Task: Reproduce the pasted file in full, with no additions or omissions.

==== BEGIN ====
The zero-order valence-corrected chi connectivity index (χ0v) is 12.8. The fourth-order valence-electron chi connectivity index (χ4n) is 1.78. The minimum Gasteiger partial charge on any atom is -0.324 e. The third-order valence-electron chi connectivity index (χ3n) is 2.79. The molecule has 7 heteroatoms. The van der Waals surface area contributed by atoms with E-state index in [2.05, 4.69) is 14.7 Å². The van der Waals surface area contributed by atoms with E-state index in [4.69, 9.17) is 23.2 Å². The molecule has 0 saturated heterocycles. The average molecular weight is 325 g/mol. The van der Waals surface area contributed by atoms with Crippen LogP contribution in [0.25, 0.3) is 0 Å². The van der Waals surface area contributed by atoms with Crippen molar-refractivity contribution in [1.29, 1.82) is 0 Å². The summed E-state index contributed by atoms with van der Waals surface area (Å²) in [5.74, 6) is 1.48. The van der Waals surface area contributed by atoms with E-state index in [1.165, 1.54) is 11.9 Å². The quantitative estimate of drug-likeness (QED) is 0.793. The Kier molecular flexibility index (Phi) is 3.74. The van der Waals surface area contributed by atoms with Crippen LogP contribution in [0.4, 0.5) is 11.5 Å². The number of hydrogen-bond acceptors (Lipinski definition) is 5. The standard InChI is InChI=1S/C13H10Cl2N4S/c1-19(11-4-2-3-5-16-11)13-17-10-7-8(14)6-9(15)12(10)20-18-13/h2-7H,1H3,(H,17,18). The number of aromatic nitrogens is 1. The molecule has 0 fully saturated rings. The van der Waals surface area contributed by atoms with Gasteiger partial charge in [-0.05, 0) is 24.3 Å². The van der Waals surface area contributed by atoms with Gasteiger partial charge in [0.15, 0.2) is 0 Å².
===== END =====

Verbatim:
The zero-order valence-corrected chi connectivity index (χ0v) is 12.8. The fourth-order valence-electron chi connectivity index (χ4n) is 1.78. The minimum Gasteiger partial charge on any atom is -0.324 e. The third-order valence-electron chi connectivity index (χ3n) is 2.79. The molecule has 7 heteroatoms. The van der Waals surface area contributed by atoms with E-state index in [2.05, 4.69) is 14.7 Å². The van der Waals surface area contributed by atoms with E-state index in [4.69, 9.17) is 23.2 Å². The molecule has 0 saturated heterocycles. The average molecular weight is 325 g/mol. The van der Waals surface area contributed by atoms with Crippen LogP contribution in [0.25, 0.3) is 0 Å². The van der Waals surface area contributed by atoms with Crippen molar-refractivity contribution in [1.29, 1.82) is 0 Å². The summed E-state index contributed by atoms with van der Waals surface area (Å²) in [5.74, 6) is 1.48. The van der Waals surface area contributed by atoms with E-state index in [1.165, 1.54) is 11.9 Å². The quantitative estimate of drug-likeness (QED) is 0.793. The Kier molecular flexibility index (Phi) is 3.74. The van der Waals surface area contributed by atoms with Crippen LogP contribution in [0.4, 0.5) is 11.5 Å². The number of hydrogen-bond acceptors (Lipinski definition) is 5. The standard InChI is InChI=1S/C13H10Cl2N4S/c1-19(11-4-2-3-5-16-11)13-17-10-7-8(14)6-9(15)12(10)20-18-13/h2-7H,1H3,(H,17,18). The number of aromatic nitrogens is 1. The molecule has 0 fully saturated rings. The van der Waals surface area contributed by atoms with Gasteiger partial charge in [-0.05, 0) is 24.3 Å². The van der Waals surface area contributed by atoms with Gasteiger partial charge in [0.15, 0.2) is 0 Å².